Decker: The Senate Budget Committee pegs the cost of America’s unfunded liabilities for Medicare, Medicaid, Social Security and Obamacare at $99.4 trillion over 75 years. In Congress, Rep. Paul Ryan, your fellow Wisconsinite who was picked to be Mitt Romney’s running mate, has done what most politicians are afraid to do — suggest major systemic reforms for our welfare state, including programs that affect senior citizens. What should happen to lessen this huge fiscal burden weighing down businesses, the states and our nation as a whole?
Walker: Those individuals seeking federal office can speak specifically about federal entitlement programs. However, Wisconsin can be a model for the nation. We made long-term structural reforms and balanced a $3.6 billion budget deficit without raising taxes, without massive layoffs and without cuts in Medicaid. The next generation in our state will no longer be buried under a mountain of economically crippling debt from state government. I am optimistic those seeking federal office can have an honest debate on the role of federal spending and the devastating affect debt may have on our children and grandchildren.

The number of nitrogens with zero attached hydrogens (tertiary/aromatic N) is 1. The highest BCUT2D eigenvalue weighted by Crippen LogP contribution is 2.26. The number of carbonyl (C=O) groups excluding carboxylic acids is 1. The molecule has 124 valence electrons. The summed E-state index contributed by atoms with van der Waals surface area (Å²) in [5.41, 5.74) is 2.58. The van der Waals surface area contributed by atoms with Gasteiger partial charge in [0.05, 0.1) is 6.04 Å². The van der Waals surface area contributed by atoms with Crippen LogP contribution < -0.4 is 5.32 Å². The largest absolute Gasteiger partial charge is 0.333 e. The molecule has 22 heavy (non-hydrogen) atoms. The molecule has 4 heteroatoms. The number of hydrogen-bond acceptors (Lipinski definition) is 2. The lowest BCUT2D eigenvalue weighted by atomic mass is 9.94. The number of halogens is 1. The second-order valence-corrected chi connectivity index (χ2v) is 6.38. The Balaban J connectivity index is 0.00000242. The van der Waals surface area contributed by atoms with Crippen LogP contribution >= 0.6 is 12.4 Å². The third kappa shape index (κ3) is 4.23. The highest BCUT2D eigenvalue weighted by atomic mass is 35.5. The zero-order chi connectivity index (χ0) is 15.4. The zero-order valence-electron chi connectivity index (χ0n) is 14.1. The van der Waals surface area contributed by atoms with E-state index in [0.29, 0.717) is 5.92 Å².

Decker: Every spring around graduation time, embarrassing studies are released that show large majorities of U.S. high-school graduates don’t have a grasp of basic math skills or know fundamental details about our history such as in what century the Civil War occurred. It’s fair to say there is a national crisis in public education. You have a comprehensive vision for education reform. What can be done to reverse this dangerous slide?
Walker: In 2010, Megan Sampson was named an Outstanding First Year Teacher in Wisconsin. A week later, she got a layoff notice from Milwaukee Public Schools because her collective-bargaining contract required staffing decisions to be made based on seniority. We changed the system. Now, school districts can make staffing decisions based on merit and pay based on performance. Ultimately, this will keep the best and the brightest in our classrooms and improve education for all children.